The Groundsman

December 2012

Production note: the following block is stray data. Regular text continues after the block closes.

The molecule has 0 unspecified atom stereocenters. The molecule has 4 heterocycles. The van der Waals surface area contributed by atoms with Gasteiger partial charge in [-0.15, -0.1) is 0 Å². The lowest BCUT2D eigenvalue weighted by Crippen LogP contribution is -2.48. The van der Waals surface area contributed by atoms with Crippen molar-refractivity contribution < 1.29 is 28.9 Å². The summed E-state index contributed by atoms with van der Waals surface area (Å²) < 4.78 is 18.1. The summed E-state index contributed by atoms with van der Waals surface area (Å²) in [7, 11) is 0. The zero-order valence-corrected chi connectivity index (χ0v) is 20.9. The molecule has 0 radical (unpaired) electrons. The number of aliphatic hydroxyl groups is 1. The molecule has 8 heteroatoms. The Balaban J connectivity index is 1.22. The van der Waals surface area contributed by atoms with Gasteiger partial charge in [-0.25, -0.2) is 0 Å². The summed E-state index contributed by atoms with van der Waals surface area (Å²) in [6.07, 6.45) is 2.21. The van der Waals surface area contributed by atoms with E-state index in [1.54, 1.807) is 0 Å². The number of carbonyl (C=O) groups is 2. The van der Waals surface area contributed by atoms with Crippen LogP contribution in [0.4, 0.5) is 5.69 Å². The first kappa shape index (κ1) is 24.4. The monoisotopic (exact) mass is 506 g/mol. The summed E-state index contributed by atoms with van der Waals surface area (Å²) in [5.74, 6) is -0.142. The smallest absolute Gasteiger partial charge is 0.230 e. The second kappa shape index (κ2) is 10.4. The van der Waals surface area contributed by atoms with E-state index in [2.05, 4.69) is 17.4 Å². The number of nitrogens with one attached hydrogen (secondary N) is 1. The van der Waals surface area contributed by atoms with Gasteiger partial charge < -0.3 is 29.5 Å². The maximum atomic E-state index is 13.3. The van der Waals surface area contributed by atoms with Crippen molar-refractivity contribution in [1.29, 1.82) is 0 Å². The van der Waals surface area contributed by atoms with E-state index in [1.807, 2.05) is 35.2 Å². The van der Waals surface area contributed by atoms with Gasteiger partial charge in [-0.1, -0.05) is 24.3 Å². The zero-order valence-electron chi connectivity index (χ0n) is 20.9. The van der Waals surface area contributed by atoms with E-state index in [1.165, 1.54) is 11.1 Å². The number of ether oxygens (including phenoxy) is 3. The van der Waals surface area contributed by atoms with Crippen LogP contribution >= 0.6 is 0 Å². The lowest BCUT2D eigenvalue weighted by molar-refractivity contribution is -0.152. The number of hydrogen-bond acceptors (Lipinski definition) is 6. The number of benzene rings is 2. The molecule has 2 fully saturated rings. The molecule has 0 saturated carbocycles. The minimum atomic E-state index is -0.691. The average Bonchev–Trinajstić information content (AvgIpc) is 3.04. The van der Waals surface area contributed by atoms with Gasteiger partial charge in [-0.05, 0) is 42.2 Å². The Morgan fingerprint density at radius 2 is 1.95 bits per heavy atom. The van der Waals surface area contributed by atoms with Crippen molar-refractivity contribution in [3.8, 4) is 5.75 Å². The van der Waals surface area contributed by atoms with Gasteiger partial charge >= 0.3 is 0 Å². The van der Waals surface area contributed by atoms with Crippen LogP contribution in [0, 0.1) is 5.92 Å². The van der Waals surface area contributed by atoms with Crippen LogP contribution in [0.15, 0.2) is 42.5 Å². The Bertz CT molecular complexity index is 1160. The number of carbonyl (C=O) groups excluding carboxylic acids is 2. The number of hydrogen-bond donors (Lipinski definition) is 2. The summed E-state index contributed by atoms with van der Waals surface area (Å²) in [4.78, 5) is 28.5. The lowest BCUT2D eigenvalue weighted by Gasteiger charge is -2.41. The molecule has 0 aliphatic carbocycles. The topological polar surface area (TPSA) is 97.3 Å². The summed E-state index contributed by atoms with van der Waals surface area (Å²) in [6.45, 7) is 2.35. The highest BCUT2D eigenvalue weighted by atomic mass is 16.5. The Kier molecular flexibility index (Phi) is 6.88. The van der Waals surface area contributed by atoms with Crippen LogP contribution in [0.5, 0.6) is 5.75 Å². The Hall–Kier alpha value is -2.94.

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ENVIRONMENTAL 35 the Groundsman December 2012 Species Soil Total 2.47 18.92 -4.17 17.22 1.82 4.64 +6.83 13.29 Tall fescue 1.38 5.68 +2.86 10.00 Smooth-stalked meadowgrass Fossil energy is used for the production of fertiliser and for carrying out fertilisation, mowing and irrigation. At the same time, the demands for natural grass get higher with more playing hours wanted on a pitch each week. The season now seems to run longer and longer, and leaves less opportunity for maintenance. Roots Perennial ryegrass more trials (and time) before there is more quantitative information on this subject. Shoots Red fescue Table 1: Quantity of CO2 captured in leaves, roots, and soil (ton CO2/ha /year). 1.76 8.24 -3.45 6.55 Reducing impacts The alternative solution, artificial turf, is far less environmentally friendly because it generates carbon dioxide during production, installation and maintenance, and there are no benefits of carbon capture during use because it does not contain living plants. The question is: what is there to gain in terms of species and variety selection in mixtures? Can we maintain or even improve quality, while also reducing negative environmental impacts? DLF is currently running trials to identify the carbon capturing abilities at the variety level. These results will be used by the company's breeders to improve the carbon capture rates of varieties and for calculating the carbon sequestration abilities of different grass seed mixtures. Making a difference DLF & Johnsons Sports Seed can supply a range of products that, says Derek Smith, can make a difference to carbon footprint: ● 4turf, the company's turf-type tetraploid ryegrasses, can result in CO2 emissions being reduced by 10 per cent. The plants emerge faster and are stronger than 'conventional' perennial ryegrass plants. Deeper rooting helps to minimise irrigation and a better disease resistance allows for lower inputs of plant protection products - for example, 15 per cent lower nitrogen and phosphate inputs. The combined effects of using iSeed can result in 15 per cent lower carbon emissions. When using iSeed, a reduced amount of fertiliser is needed because of the efficient placement of nitrogen and phosphate in the seed coating. Broadcasted fertilisers will only work after rain or watering; and fertiliser particles that are mixed through into the soil are ● often too far away from the seedling. Research has shown that iSeed enhances the growth of more plants in the field, generates deeper rooting (less irrigation) and there are fewer weeds (less herbicides) because the germination of weed seeds will be reduced or have no benefit from the fertiliser. The outcome is more playing hours at a lower cost in terms of money and environment. This also lowers fuel inputs for fertilisation. The combination of 4turf, iSeed and Microclover into a mixture will result in a more sustainable outcome and the improved quality will also lead to less frequent frequent field renewals, again resulting in a significant reduced emission of CO2. Kg CO2eq % Normal 8109 100 4TURF With Microclover, there are 35 per cent less carbon emissions compared to a normal field, which equals 3,000 kgs of CO2 per field a year. Microclover is a turf-type micro leaf white clover that can capture most of the required nitrogen from the air – therefore, inputs of nitrogen fertilisers can be reduced to around 50kg N per hectare per year. Also, herbicide inputs will be reduced as the Microclover stolons close gaps faster, giving weeds less competitive opportunity to establish. It results in a wear tolerance that is at least at the level of a pure grass sward. ● Maintenance scenario 7306 90 iSeed 6915 85 Microclover 5270 65 Table 2: Production of CO2 eq per field per year. A sports pitch that is maintained to accommodate 400 playing hours per year and is fertilised at 200 kg N/ha/year, will generate 8,114 kg CO2 per field per year. www.dlf.co.uk

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